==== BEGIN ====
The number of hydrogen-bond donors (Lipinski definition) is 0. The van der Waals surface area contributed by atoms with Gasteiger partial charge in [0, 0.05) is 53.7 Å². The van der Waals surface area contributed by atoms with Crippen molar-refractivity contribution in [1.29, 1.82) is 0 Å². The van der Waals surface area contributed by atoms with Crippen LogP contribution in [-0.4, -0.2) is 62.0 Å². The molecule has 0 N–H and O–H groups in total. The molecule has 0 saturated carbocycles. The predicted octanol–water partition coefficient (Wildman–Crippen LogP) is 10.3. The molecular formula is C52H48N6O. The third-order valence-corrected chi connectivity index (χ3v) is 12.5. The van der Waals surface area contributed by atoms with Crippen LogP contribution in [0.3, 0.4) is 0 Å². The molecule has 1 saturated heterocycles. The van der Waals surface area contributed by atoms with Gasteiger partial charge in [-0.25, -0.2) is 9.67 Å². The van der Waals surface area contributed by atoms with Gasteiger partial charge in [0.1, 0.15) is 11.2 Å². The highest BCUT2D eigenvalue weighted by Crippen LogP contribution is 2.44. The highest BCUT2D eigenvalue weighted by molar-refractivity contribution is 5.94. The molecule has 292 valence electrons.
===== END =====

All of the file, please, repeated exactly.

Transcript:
The number of hydrogen-bond donors (Lipinski definition) is 0. The van der Waals surface area contributed by atoms with Gasteiger partial charge in [0, 0.05) is 53.7 Å². The van der Waals surface area contributed by atoms with Crippen molar-refractivity contribution in [1.29, 1.82) is 0 Å². The van der Waals surface area contributed by atoms with Crippen LogP contribution in [-0.4, -0.2) is 62.0 Å². The molecule has 0 N–H and O–H groups in total. The molecule has 0 saturated carbocycles. The predicted octanol–water partition coefficient (Wildman–Crippen LogP) is 10.3. The molecular formula is C52H48N6O. The third-order valence-corrected chi connectivity index (χ3v) is 12.5. The van der Waals surface area contributed by atoms with Crippen LogP contribution in [0.3, 0.4) is 0 Å². The molecule has 1 saturated heterocycles. The van der Waals surface area contributed by atoms with Gasteiger partial charge in [-0.25, -0.2) is 9.67 Å². The van der Waals surface area contributed by atoms with Gasteiger partial charge in [0.1, 0.15) is 11.2 Å². The highest BCUT2D eigenvalue weighted by Crippen LogP contribution is 2.44. The highest BCUT2D eigenvalue weighted by molar-refractivity contribution is 5.94. The molecule has 292 valence electrons.